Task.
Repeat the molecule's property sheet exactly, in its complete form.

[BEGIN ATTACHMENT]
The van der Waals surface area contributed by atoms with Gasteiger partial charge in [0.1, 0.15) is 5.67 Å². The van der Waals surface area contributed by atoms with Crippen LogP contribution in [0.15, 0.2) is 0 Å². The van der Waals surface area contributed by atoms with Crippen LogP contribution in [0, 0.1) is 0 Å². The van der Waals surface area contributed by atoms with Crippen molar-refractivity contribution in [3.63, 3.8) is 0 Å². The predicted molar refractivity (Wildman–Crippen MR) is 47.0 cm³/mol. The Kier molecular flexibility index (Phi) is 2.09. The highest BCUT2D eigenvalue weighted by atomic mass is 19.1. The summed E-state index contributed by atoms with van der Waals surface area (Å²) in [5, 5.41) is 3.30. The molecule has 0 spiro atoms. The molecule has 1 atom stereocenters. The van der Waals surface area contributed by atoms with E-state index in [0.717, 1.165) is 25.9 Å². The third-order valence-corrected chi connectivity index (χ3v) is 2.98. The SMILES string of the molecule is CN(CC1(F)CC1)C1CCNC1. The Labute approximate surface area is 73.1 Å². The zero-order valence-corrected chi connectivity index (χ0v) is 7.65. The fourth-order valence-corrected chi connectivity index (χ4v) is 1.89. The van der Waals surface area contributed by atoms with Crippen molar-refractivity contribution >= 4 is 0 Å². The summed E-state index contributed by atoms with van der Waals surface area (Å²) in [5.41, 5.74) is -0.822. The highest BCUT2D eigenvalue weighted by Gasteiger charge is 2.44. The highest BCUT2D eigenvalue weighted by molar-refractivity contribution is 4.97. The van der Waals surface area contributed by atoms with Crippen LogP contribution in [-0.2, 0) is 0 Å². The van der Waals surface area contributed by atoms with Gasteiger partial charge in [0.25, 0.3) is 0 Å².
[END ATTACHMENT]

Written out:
The van der Waals surface area contributed by atoms with Gasteiger partial charge in [0.1, 0.15) is 5.67 Å². The van der Waals surface area contributed by atoms with Crippen LogP contribution in [0.15, 0.2) is 0 Å². The van der Waals surface area contributed by atoms with Crippen LogP contribution in [0, 0.1) is 0 Å². The van der Waals surface area contributed by atoms with Crippen molar-refractivity contribution in [3.63, 3.8) is 0 Å². The predicted molar refractivity (Wildman–Crippen MR) is 47.0 cm³/mol. The Kier molecular flexibility index (Phi) is 2.09. The highest BCUT2D eigenvalue weighted by atomic mass is 19.1. The summed E-state index contributed by atoms with van der Waals surface area (Å²) in [5, 5.41) is 3.30. The molecule has 0 spiro atoms. The molecule has 1 atom stereocenters. The van der Waals surface area contributed by atoms with E-state index in [0.717, 1.165) is 25.9 Å². The third-order valence-corrected chi connectivity index (χ3v) is 2.98. The SMILES string of the molecule is CN(CC1(F)CC1)C1CCNC1. The Labute approximate surface area is 73.1 Å². The zero-order valence-corrected chi connectivity index (χ0v) is 7.65. The fourth-order valence-corrected chi connectivity index (χ4v) is 1.89. The van der Waals surface area contributed by atoms with Crippen molar-refractivity contribution >= 4 is 0 Å². The summed E-state index contributed by atoms with van der Waals surface area (Å²) in [5.41, 5.74) is -0.822. The highest BCUT2D eigenvalue weighted by Gasteiger charge is 2.44. The highest BCUT2D eigenvalue weighted by molar-refractivity contribution is 4.97. The van der Waals surface area contributed by atoms with Crippen LogP contribution in [-0.2, 0) is 0 Å². The van der Waals surface area contributed by atoms with Gasteiger partial charge in [0.25, 0.3) is 0 Å².